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When Can Blood Be Drawn For A DUI/DWI? What Is Proper Procedure For The State To Use Blood As Evidence In A DUI/ DWI Case?

Drawing blood is a sensitive issue, and one that raises subjects including invasion of privacy, chain of custody, and whether the blood was drawn in accordance with medical standards. Typically, during an investigation of a motor vehicle accident, the police may develop evidence that leads them to reasonably believe that an operator may have been under the influence of alcohol at the time of the accident. If the level of belief rises to the level of probable cause, the police may affect the arrest of the operator for a violation of N.J.S.A. 39:4-50. Based upon this probable cause, the police may request the attending medical staff to extract samples of the defendant’s blood for the purpose of determining the blood alcohol concentration. See
State v. Schreiber, 122 N.J. 579 (1991); State v. Dyal, 97 N.J. 229 (1984). The “Blood Alcohol Test Administration Request and Consent Form” provides that an officer requests a member of the hospital to draw blood from an individual suspected of violating N.J.S.A. 39:4-50. It is the duty of the State to establish that the blood sample was withdrawn in a medically acceptable manner. See
State v. Rypkema, 191 N.J.Super. 388 (Law Div. 1983).

In addition, police may request the medical records of the defendant by way of subpoena duces tecum based upon a reasonable belief that the defendant was under the influence of alcohol. See
State v. Dyal, 97 N.J. 229 (1984). In
Dyal, the Court stated that [a] patient’s interest in the confidentiality of hospital records [should not] preclude all access to records of blood alcohol test results. That interest can be protected adequately by requiring investigating police to establish a reasonable basis to believe that the operator was intoxicated, a showing that may be established by objective facts known at the time of the event or discovered within a reasonable time thereafter. 97 N.J. at 240.

Of course, a party introducing tangible evidence has the burden of laying a proper foundation for its admission.
State v. Brunson, 132 N.J. 377 (1993). That foundation should include a showing of an uninterrupted chain of possession.
State v. Brown, 99 N.J.Super. 22 (App. Div. 1968). An example of evidence of uninterrupted chain of possession includes a “Request of Examination of Evidence,” and other documentary proof such as affidavits, receipts or certifications with regard to the blood sample being transported to a forensic laboratory for testing. Admissible evidence should show that the blood sample that was delivered to the forensic laboratory is the same sample that was taken from the Defendant and that Defendant’s sample was the one actually tested. Further, there are requirements regarding affidavits offered. Typically, N.J.S.A. 2A:62A-11 permits a health care professional who draws blood at the request of law enforcement officer to avoid coming to court by submitting a certificate under oath taken before a notary public which will attest to the fact that the blood sample was drawn in a medically acceptable manner. The tested blood must have been drawn at the request of a law enforcement officer and not independently.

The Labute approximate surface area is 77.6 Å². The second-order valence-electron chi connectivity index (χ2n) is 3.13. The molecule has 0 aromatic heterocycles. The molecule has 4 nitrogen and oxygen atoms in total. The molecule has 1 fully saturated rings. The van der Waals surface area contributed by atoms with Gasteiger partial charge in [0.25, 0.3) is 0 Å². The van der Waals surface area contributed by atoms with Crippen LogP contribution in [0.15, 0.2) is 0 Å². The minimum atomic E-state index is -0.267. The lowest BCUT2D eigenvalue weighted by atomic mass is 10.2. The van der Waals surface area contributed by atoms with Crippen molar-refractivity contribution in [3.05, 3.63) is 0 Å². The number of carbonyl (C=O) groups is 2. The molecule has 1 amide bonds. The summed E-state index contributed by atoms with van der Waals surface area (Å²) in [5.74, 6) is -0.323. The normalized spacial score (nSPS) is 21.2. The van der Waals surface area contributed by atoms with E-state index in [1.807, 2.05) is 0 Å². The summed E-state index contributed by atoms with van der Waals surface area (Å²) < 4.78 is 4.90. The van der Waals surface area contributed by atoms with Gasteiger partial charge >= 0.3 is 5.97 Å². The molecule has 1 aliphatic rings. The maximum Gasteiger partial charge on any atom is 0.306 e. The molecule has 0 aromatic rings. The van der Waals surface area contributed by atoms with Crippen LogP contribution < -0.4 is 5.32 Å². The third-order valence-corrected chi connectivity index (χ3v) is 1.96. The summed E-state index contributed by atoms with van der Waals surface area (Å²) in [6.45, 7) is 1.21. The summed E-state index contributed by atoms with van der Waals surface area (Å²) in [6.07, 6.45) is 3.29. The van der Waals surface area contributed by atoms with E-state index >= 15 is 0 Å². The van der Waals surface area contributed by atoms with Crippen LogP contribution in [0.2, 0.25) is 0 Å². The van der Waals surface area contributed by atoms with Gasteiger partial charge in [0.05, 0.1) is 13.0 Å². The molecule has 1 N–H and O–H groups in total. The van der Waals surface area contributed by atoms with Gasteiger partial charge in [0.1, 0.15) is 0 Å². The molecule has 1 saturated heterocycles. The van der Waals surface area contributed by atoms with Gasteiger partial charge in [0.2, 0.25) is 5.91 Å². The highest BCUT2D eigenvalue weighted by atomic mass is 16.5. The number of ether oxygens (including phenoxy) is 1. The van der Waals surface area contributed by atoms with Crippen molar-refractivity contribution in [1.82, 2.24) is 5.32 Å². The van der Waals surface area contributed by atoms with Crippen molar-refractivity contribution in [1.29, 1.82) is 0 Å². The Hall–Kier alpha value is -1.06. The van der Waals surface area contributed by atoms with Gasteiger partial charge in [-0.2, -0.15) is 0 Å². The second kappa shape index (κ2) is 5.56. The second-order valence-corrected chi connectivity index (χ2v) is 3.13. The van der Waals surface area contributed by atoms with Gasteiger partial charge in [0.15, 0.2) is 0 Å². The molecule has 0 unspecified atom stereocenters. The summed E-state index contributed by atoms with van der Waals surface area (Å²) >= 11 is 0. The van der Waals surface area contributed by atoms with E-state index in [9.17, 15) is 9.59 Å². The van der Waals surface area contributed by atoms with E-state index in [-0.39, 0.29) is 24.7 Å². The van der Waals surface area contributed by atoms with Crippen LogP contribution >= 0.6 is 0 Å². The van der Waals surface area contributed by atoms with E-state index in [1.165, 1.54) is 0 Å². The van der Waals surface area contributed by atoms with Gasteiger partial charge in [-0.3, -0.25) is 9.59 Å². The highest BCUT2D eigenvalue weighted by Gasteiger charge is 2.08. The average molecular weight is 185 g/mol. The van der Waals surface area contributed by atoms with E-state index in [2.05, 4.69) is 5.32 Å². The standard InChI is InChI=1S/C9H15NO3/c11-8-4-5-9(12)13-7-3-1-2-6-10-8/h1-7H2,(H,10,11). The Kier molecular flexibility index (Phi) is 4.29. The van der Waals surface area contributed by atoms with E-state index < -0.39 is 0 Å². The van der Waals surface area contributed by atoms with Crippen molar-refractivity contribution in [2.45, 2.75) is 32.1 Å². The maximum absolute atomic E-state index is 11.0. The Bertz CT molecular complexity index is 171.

Case law exists which addresses blood drawn without consent of the driver or defendant, or a search warrant. In
Schmerber v. California, 384 U.S. 757 (1966), the United States Supreme Court established general conditions that must be met by the State when a blood sample has been involuntarily taken from a suspected drunk driver without a search warrant. First, the State must establish that there was probable cause to arrest the defendant for driving under the influence of alcohol. Second, the State must establish that there were exigent circumstances that made it too difficult to obtain a search warrant for the blood sample. Third, the prosecution must demonstrate that the police conduct was reasonable, given the facts of the case and the circumstances that confronted them. Finally, the State must show that the blood sample was taken in a medically acceptable manner.

All of these issues require the examination and analysis of an experienced attorney. If you are facing any DUI/DWI charges, it is imperative that you contact a lawyer immediately to determine how to best defend against them and protect your rights.

Chamlin, Rosen, Uliano & Witherington of West Long Branch, New Jersey, provides representation in Long Branch, Red Bank, Middletown, Oakhurst, Asbury Park, Freehold Township, Marlboro Township, Old Bridge Township, Brick, Howell, Jackson, Toms River, Holmdel, Manalapan Township, East Brunswick, New Brunswick and Bayville. This includes Monmouth County, Ocean County and Middlesex County.